Maintaining a paved roadway surface is a fairly complicated process. Sure, it seems easy to some observers – just pave it! Well, it isn’t always that simple….in fact it rarely is. There are several steps we go through to keep the roadways in the best shape possible. A common misconception is that it only takes one trip out to the job site to fix the road – that is rarely the case.
For a good example of just how complicated and complex it can be at times, we will illustrate the work done to do a chip seal on a road. Chip sealing is the process of applying a good layer of liquid asphalt to the roadway to seal the surface, followed by covering it with crushed aggregate (chips). The end result is a well-sealed roadway surface with a new wearing-course on the top (the chips). This relatively inexpensive method of keeping a roadway surface in good shape is used by us on approximately 70 miles of county roads each summer. It is also much less expensive than paving the road with new asphalt – MUCH less expensive.
The steps involved in preparing a roadway to be chip sealed can include the following – each step usually requiring a separate crew of folks who are good at what they do. Also, we can’t efficiently do all the steps in one trip. One main reason is the ‘cure time’ of certain steps. In short, some steps require us to do the fix and then wait a while for the fix to age so we can then do the next step.
- Inspection – this starts in the fall/winter season and isn’t very disruptive to traffic – we want to make sure we apply just the right fixes to the roadways to conserve our limited resources.
- Crack sealing – this crew fills in large cracks which sometime show up on our roads. The purpose of this step is to help keep moisture from getting under the asphalt. A special product is used to span the wider crack areas which standard chip sealing can’t accomplish.
- Grind/inlay patching – we will grind out failed sections of asphalt and put in new. The areas treated are very specific to the failure type. Grinding out just the failed piece saves us a lot of money. See the photo of how we mark a grind/inlay patch.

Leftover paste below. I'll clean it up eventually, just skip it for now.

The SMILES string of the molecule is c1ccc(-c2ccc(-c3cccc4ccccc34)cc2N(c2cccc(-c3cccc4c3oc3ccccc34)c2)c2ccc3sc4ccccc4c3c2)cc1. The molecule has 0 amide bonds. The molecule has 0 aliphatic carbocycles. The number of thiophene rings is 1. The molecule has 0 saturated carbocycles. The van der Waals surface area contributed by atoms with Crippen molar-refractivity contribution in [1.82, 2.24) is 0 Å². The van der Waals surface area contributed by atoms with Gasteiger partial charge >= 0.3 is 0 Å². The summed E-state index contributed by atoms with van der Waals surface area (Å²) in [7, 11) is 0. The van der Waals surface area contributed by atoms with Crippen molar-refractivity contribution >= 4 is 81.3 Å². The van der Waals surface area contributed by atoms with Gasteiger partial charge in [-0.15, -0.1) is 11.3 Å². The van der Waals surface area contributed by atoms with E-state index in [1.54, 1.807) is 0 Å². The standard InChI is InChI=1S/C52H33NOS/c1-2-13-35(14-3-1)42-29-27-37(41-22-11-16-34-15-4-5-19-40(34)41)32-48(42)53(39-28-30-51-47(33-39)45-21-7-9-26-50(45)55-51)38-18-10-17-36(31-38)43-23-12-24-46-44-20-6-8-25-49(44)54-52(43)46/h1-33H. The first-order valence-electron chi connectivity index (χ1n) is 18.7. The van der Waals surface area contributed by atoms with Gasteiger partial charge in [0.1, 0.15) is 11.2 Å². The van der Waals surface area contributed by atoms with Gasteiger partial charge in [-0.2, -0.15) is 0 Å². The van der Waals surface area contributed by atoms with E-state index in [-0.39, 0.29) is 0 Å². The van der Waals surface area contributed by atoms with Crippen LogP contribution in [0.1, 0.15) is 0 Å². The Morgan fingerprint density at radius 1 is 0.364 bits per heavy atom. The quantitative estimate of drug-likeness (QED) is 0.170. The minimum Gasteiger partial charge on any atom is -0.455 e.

- Blade patching – for larger areas too big to grind we will sometimes apply new asphalt with a grader which will improve ride quality, etc. Another photo as part of this article shows our typical markings for where blade patches will occur.
- Fog sealing of patches - this step seals the brand new asphalt patches so when we chip seal later the new patch doesn't absorb too much oil.
- Sweeping – prior to chip sealing it is important we have a clean surface so the new liquid asphalt sticks well.
- Chip sealing – everyone notices this step because the loose gravel shows up for a time. We monitor the amount of rock applied to get just the right coverage of the oil – not too much, but not too little.
- Sweeping again – this removes the last bits of excess rock which don’t stick into the new road surface.
- Fog sealing – this step applies a light ‘fog’ of a different type of oil on top of the recent chip seal. It helps lock the aggregate in better.
- Striping – we restripe the roadway with fresh paint which may include yellow center-line stripes as well as white fog-line stripes.
Next time you see our road maintenance crews working on the road surface, see if you can identify what we might be up to doing. We can assure you we are always working to provide the best roads we can.
Please call our office if you have any further questions – 541.774.8184.